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The Basement of the Plant

Updated on July 5, 2015

A house however small or big is supported by a basement below the ground which is invisible. The same way a plant or a tree is supported by a root system underground. As the building cannot stand high without a strong basement, a plant cannot stand upright without a strong root system.

Root is the underground axis of the plant body that anchors the plant in the soil. The whole underground part of a plant, in general, makes up the root system. The root system is generally positively geotropic and negatively phototropic. It has no nodes, internodes, leaves and normal buds. It is generally non chlorophyllous and brown colored. Lateral roots develop endogenously.

Types of Root System:

1. Taproot System: It develops from a radical which is long living and grows vertically and produces lateral roots obliquely. It is commonly found in monocots.

2. Adventitious Root System: Radical is short lived and degenerates. Fibrous roots develop from parts other than radical. It is commonly found in monocots.

Root Modifications:

Generally the roots perform the following functions:

1. They provide anchorage to the plant.

2. They absorb water and minerals from the soil.

3. They also conduct water and minerals to the shoot system.

But roots may perform additional functions according to the needs of the environment.

Definition: the permanent changes that occur in the structure of a root to perform new functions suitable for the environment are called root modifications.

Types of Root Modifications:

1. Storage roots / Tuberous roots

2. Vela men roots or Epiphytic roots

3. Photosynthetic or Assimilatory roots

4. Respiratory roots or Pneumatophores

5. Nodular roots

6. Parasitic roots or Haustoria

1. Storage Roots:

The roots that store food and swell up are called storage roots or tuberous roots. Generally biennial dicot plants store food during their first year of vegetative growth. These are called root crops. Ex: Daucus carota (carrot), Raphanus sativus (radish) and Beta vulgais (beet root). In monocots like Asparagus, the group of adventitious roots store food. These groups of fibrous roots that store food are called fasciculate roots.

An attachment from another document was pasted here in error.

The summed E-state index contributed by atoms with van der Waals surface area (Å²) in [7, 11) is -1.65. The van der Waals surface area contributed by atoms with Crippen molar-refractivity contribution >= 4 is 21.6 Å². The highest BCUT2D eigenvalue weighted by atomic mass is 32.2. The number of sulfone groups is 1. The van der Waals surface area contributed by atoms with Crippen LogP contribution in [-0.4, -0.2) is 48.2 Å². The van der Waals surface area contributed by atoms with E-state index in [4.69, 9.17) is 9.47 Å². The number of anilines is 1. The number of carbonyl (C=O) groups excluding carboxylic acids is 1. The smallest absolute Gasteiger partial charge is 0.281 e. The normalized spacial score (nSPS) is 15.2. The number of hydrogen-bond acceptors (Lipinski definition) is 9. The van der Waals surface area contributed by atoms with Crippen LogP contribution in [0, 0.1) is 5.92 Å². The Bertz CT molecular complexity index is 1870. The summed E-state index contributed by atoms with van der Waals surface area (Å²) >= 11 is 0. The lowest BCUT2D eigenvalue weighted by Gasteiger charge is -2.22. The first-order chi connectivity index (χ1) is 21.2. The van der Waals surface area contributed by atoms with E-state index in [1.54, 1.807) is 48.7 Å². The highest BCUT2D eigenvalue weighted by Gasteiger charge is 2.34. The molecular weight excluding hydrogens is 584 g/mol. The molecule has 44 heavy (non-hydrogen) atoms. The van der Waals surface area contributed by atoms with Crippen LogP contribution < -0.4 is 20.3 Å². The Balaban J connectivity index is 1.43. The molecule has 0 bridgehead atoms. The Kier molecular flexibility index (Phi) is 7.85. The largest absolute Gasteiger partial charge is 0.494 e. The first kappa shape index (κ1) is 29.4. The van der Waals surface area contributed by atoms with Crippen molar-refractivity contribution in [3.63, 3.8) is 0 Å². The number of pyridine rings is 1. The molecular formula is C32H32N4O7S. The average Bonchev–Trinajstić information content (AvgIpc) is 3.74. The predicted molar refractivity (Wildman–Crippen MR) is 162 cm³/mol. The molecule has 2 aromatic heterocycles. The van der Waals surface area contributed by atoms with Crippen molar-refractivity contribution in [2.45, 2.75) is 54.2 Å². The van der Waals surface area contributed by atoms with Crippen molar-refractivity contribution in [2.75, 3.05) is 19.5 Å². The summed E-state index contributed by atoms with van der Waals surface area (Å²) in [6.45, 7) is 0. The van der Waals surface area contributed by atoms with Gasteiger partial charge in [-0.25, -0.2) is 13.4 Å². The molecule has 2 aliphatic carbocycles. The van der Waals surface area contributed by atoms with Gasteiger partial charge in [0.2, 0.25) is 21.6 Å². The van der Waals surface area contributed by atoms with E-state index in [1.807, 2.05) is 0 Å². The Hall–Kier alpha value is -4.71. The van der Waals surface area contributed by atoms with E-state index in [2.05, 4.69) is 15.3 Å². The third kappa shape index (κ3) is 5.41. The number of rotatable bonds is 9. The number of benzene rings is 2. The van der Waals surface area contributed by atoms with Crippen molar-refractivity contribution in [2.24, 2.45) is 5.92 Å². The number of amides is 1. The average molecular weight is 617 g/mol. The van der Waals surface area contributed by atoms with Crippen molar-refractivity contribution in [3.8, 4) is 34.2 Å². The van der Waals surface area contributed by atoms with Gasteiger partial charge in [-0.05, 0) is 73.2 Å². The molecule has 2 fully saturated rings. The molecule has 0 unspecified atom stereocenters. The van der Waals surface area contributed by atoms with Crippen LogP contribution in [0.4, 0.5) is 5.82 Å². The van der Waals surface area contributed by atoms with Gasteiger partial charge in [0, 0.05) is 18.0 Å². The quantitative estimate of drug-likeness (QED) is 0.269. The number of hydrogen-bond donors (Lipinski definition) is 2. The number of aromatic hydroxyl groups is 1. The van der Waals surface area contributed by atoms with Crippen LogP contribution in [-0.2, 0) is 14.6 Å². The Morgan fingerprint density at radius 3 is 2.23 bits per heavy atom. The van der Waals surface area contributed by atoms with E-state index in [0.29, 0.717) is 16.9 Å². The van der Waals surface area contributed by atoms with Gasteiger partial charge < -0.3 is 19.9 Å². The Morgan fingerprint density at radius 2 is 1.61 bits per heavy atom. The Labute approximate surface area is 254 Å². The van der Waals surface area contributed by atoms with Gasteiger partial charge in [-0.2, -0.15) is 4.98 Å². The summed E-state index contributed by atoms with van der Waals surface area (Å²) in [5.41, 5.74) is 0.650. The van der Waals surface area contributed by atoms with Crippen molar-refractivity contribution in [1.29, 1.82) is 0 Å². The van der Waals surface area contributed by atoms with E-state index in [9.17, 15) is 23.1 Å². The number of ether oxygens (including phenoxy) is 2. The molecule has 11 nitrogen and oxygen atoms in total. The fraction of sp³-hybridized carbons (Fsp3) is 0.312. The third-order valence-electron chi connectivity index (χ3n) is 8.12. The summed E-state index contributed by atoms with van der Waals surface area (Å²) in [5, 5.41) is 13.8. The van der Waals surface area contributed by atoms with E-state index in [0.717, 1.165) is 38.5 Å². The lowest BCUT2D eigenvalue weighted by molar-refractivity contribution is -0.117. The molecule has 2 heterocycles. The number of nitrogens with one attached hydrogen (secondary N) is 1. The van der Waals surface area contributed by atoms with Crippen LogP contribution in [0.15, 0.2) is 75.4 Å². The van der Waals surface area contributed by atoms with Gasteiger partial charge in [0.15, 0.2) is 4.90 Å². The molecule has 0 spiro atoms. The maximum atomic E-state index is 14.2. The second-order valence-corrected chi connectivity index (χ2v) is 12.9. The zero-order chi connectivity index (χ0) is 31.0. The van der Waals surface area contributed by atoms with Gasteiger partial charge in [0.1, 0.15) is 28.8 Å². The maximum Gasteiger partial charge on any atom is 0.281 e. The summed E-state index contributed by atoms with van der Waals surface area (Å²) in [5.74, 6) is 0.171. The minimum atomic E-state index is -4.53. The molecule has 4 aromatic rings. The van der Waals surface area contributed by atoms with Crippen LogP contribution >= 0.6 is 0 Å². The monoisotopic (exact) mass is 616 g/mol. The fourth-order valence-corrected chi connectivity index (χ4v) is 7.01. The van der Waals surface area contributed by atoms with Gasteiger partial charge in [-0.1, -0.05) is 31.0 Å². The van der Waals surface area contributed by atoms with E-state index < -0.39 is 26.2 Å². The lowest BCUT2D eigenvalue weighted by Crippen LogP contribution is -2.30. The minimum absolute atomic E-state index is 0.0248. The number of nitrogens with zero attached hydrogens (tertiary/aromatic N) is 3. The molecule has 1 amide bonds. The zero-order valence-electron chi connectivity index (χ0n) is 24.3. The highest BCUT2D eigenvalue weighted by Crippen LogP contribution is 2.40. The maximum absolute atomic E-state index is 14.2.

2. Vela men Roots or Epiphytic Roots:

The plants that live on the branches of big trees to get enough sunlight are called epiphytes. The epiphytic roots contain two types of roots.

a. Clinging Roots: They help in fixing the plant to the host tree.

b. Velamen Roots: They are long, thick, branced and freely hand in the air. They contain a hygroscopic tissue called velamen tissue. The velamen tissue helps in absorbing moisture from the atmosphere. Ex: Vanda.

3. Photosynthetic Roots or Assimilatory Roots:

In some epiphtes the stem and leaves are absent. The roots in these plants are aerial, flat and green colored and carry out photosynthesis. Ex: Taeniophyllum, Tinospora, Trapa

4. Respiratory Roots or Pneumatophores:

Mangrove plants living in water logged conditions suffer from lack of oxygen. These plants develop aerial roots which posies minute pores for absorption of oxygen from air. These pores are called pneumathodes and the roots bearing them are called pneumatophores or respiratory roots or Breathing roots. Ex: Rhizophora and Avicennia.

5. Nodular Roots:

The roots of legume plants show symbiosis with Rhizobioum bacteria which produce nodules on the roots. Such roots with nodules are called nodular roots. The Rhizobium bacteria fix atmospheric nitrogen into ammonia and supply it to the host. In turn the bacteria receive food and shelter. Ex: Arachis, Dolichus.

6. Parasitic Roots or Haustoria:

The plants which depend on other plants completely or incompletely for their food are called parasitic plants. They have special roots which help in absorptionof water, minerals and food from the host. These roots are called haustoria or parasitic roots. The parasites may be root parasites or stem parasites. They may be complete parasites, i.e they absorb food, minerals and water from the host, or incomplete parasites which absorb only minerals and water from the host.

Many more modifications like prop roots in Banyan (Ficus bhengalensis), stilt roots (Zea mays), plank roots (Buttress roots-Terminalia), serve the function of additional mechanical support to the plant. The climibing roots of pothos and betel vine help the plant to climb up the support.


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